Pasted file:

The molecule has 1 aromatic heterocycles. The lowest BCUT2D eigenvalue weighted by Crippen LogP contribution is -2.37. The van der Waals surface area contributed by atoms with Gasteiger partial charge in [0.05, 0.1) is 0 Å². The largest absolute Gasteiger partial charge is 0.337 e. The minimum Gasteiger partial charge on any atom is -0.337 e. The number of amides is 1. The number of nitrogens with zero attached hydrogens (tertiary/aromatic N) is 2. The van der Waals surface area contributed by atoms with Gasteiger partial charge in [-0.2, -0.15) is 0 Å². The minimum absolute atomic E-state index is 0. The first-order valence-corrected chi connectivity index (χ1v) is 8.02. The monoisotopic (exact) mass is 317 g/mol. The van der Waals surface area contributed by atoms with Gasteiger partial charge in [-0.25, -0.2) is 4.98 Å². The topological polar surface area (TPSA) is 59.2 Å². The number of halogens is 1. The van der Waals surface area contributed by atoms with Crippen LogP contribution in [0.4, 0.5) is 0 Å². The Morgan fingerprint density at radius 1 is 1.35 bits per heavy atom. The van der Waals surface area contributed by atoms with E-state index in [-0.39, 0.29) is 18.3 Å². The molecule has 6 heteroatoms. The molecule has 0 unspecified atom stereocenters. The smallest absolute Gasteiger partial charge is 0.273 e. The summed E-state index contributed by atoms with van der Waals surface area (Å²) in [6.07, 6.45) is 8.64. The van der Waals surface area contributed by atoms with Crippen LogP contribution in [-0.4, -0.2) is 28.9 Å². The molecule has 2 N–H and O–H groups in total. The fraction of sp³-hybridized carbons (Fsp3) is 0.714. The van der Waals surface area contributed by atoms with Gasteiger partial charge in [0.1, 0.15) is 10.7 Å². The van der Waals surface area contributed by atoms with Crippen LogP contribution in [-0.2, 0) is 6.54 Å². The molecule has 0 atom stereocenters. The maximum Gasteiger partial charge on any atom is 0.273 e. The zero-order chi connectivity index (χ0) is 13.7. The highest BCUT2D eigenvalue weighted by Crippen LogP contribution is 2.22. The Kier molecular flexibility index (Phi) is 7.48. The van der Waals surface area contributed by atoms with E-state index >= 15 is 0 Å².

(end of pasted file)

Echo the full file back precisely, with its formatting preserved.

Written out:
The molecule has 1 aromatic heterocycles. The lowest BCUT2D eigenvalue weighted by Crippen LogP contribution is -2.37. The van der Waals surface area contributed by atoms with Gasteiger partial charge in [0.05, 0.1) is 0 Å². The largest absolute Gasteiger partial charge is 0.337 e. The minimum Gasteiger partial charge on any atom is -0.337 e. The number of amides is 1. The number of nitrogens with zero attached hydrogens (tertiary/aromatic N) is 2. The van der Waals surface area contributed by atoms with Gasteiger partial charge in [-0.2, -0.15) is 0 Å². The minimum absolute atomic E-state index is 0. The first-order valence-corrected chi connectivity index (χ1v) is 8.02. The monoisotopic (exact) mass is 317 g/mol. The van der Waals surface area contributed by atoms with Gasteiger partial charge in [-0.25, -0.2) is 4.98 Å². The topological polar surface area (TPSA) is 59.2 Å². The number of halogens is 1. The van der Waals surface area contributed by atoms with Crippen LogP contribution in [0.4, 0.5) is 0 Å². The Morgan fingerprint density at radius 1 is 1.35 bits per heavy atom. The van der Waals surface area contributed by atoms with E-state index in [-0.39, 0.29) is 18.3 Å². The molecule has 6 heteroatoms. The molecule has 0 unspecified atom stereocenters. The smallest absolute Gasteiger partial charge is 0.273 e. The summed E-state index contributed by atoms with van der Waals surface area (Å²) in [6.07, 6.45) is 8.64. The van der Waals surface area contributed by atoms with Crippen LogP contribution in [-0.4, -0.2) is 28.9 Å². The molecule has 2 N–H and O–H groups in total. The fraction of sp³-hybridized carbons (Fsp3) is 0.714. The van der Waals surface area contributed by atoms with Gasteiger partial charge in [0.1, 0.15) is 10.7 Å². The van der Waals surface area contributed by atoms with Crippen LogP contribution in [-0.2, 0) is 6.54 Å². The molecule has 0 atom stereocenters. The maximum Gasteiger partial charge on any atom is 0.273 e. The zero-order chi connectivity index (χ0) is 13.7. The highest BCUT2D eigenvalue weighted by Crippen LogP contribution is 2.22. The Kier molecular flexibility index (Phi) is 7.48. The van der Waals surface area contributed by atoms with E-state index >= 15 is 0 Å².